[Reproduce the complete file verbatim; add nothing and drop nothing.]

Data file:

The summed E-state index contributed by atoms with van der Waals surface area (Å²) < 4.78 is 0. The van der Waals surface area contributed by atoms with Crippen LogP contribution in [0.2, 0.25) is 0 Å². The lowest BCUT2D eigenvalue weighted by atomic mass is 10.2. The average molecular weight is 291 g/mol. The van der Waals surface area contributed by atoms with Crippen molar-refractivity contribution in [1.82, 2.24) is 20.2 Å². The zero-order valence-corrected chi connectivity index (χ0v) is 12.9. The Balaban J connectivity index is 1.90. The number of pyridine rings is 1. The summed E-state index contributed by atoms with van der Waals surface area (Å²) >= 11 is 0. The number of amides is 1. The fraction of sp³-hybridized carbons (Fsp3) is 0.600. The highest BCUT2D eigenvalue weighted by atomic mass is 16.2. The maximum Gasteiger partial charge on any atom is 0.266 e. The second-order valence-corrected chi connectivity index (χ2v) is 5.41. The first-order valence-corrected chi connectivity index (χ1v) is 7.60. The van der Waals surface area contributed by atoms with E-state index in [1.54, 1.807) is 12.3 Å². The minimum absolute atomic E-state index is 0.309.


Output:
The summed E-state index contributed by atoms with van der Waals surface area (Å²) < 4.78 is 0. The van der Waals surface area contributed by atoms with Crippen LogP contribution in [0.2, 0.25) is 0 Å². The lowest BCUT2D eigenvalue weighted by atomic mass is 10.2. The average molecular weight is 291 g/mol. The van der Waals surface area contributed by atoms with Crippen molar-refractivity contribution in [1.82, 2.24) is 20.2 Å². The zero-order valence-corrected chi connectivity index (χ0v) is 12.9. The Balaban J connectivity index is 1.90. The number of pyridine rings is 1. The summed E-state index contributed by atoms with van der Waals surface area (Å²) >= 11 is 0. The number of amides is 1. The fraction of sp³-hybridized carbons (Fsp3) is 0.600. The highest BCUT2D eigenvalue weighted by atomic mass is 16.2. The maximum Gasteiger partial charge on any atom is 0.266 e. The second-order valence-corrected chi connectivity index (χ2v) is 5.41. The first-order valence-corrected chi connectivity index (χ1v) is 7.60. The van der Waals surface area contributed by atoms with E-state index in [1.54, 1.807) is 12.3 Å². The minimum absolute atomic E-state index is 0.309.